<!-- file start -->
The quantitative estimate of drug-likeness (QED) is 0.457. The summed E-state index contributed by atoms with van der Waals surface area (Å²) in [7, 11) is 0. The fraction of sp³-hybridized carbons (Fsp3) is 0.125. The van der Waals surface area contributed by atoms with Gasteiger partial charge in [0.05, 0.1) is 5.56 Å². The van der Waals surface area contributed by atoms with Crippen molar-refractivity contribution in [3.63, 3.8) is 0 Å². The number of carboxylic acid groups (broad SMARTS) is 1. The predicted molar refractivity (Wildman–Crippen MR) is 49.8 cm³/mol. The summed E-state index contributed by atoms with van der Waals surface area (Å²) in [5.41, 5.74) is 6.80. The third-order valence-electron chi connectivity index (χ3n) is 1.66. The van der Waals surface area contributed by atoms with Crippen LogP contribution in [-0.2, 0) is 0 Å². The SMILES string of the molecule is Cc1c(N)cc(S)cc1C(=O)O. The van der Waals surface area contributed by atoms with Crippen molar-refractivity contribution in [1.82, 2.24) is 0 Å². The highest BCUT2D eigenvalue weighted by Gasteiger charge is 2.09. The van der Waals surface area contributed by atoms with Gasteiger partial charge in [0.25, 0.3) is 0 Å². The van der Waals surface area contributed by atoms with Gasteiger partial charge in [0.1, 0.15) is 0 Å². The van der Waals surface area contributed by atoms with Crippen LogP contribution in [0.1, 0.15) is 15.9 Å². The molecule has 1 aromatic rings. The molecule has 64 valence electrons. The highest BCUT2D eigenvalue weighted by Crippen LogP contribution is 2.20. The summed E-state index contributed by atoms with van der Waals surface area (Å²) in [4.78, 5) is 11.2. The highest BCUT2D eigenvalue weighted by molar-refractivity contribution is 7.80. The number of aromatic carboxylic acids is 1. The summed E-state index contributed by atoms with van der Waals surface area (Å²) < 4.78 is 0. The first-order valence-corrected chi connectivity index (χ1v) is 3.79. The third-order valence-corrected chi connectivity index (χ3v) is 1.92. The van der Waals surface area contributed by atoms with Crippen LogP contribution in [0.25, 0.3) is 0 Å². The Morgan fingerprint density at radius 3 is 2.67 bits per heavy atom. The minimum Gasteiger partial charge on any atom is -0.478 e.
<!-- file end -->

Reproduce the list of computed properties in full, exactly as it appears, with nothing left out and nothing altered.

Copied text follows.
The quantitative estimate of drug-likeness (QED) is 0.457. The summed E-state index contributed by atoms with van der Waals surface area (Å²) in [7, 11) is 0. The fraction of sp³-hybridized carbons (Fsp3) is 0.125. The van der Waals surface area contributed by atoms with Gasteiger partial charge in [0.05, 0.1) is 5.56 Å². The van der Waals surface area contributed by atoms with Crippen molar-refractivity contribution in [3.63, 3.8) is 0 Å². The number of carboxylic acid groups (broad SMARTS) is 1. The predicted molar refractivity (Wildman–Crippen MR) is 49.8 cm³/mol. The summed E-state index contributed by atoms with van der Waals surface area (Å²) in [5.41, 5.74) is 6.80. The third-order valence-electron chi connectivity index (χ3n) is 1.66. The van der Waals surface area contributed by atoms with Crippen LogP contribution in [-0.2, 0) is 0 Å². The SMILES string of the molecule is Cc1c(N)cc(S)cc1C(=O)O. The van der Waals surface area contributed by atoms with Crippen molar-refractivity contribution in [1.82, 2.24) is 0 Å². The highest BCUT2D eigenvalue weighted by Gasteiger charge is 2.09. The van der Waals surface area contributed by atoms with Gasteiger partial charge in [0.25, 0.3) is 0 Å². The van der Waals surface area contributed by atoms with Gasteiger partial charge in [0.1, 0.15) is 0 Å². The van der Waals surface area contributed by atoms with Crippen LogP contribution in [0.1, 0.15) is 15.9 Å². The molecule has 1 aromatic rings. The molecule has 64 valence electrons. The highest BCUT2D eigenvalue weighted by Crippen LogP contribution is 2.20. The summed E-state index contributed by atoms with van der Waals surface area (Å²) in [4.78, 5) is 11.2. The highest BCUT2D eigenvalue weighted by molar-refractivity contribution is 7.80. The number of aromatic carboxylic acids is 1. The summed E-state index contributed by atoms with van der Waals surface area (Å²) < 4.78 is 0. The first-order valence-corrected chi connectivity index (χ1v) is 3.79. The third-order valence-corrected chi connectivity index (χ3v) is 1.92. The van der Waals surface area contributed by atoms with Crippen LogP contribution in [0.25, 0.3) is 0 Å². The Morgan fingerprint density at radius 3 is 2.67 bits per heavy atom. The minimum Gasteiger partial charge on any atom is -0.478 e.